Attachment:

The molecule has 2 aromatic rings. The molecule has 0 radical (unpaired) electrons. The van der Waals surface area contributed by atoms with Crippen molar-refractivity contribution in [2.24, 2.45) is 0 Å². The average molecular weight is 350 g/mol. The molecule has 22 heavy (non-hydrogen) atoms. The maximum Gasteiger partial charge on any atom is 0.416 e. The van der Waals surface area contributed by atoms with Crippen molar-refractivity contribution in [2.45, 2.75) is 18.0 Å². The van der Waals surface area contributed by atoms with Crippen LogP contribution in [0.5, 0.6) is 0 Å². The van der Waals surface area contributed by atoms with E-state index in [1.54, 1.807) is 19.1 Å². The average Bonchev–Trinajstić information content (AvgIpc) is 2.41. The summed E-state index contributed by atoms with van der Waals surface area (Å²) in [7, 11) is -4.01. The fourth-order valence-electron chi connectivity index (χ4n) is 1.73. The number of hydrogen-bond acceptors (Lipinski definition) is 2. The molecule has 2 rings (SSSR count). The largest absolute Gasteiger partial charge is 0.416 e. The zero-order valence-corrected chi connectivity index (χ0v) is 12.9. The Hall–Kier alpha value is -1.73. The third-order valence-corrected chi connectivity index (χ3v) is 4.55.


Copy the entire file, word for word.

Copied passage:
The molecule has 2 aromatic rings. The molecule has 0 radical (unpaired) electrons. The van der Waals surface area contributed by atoms with Crippen molar-refractivity contribution in [2.24, 2.45) is 0 Å². The average molecular weight is 350 g/mol. The molecule has 22 heavy (non-hydrogen) atoms. The maximum Gasteiger partial charge on any atom is 0.416 e. The van der Waals surface area contributed by atoms with Crippen molar-refractivity contribution in [2.45, 2.75) is 18.0 Å². The van der Waals surface area contributed by atoms with Crippen LogP contribution in [0.5, 0.6) is 0 Å². The van der Waals surface area contributed by atoms with E-state index in [1.54, 1.807) is 19.1 Å². The average Bonchev–Trinajstić information content (AvgIpc) is 2.41. The summed E-state index contributed by atoms with van der Waals surface area (Å²) in [7, 11) is -4.01. The fourth-order valence-electron chi connectivity index (χ4n) is 1.73. The number of hydrogen-bond acceptors (Lipinski definition) is 2. The molecule has 2 rings (SSSR count). The largest absolute Gasteiger partial charge is 0.416 e. The zero-order valence-corrected chi connectivity index (χ0v) is 12.9. The Hall–Kier alpha value is -1.73. The third-order valence-corrected chi connectivity index (χ3v) is 4.55.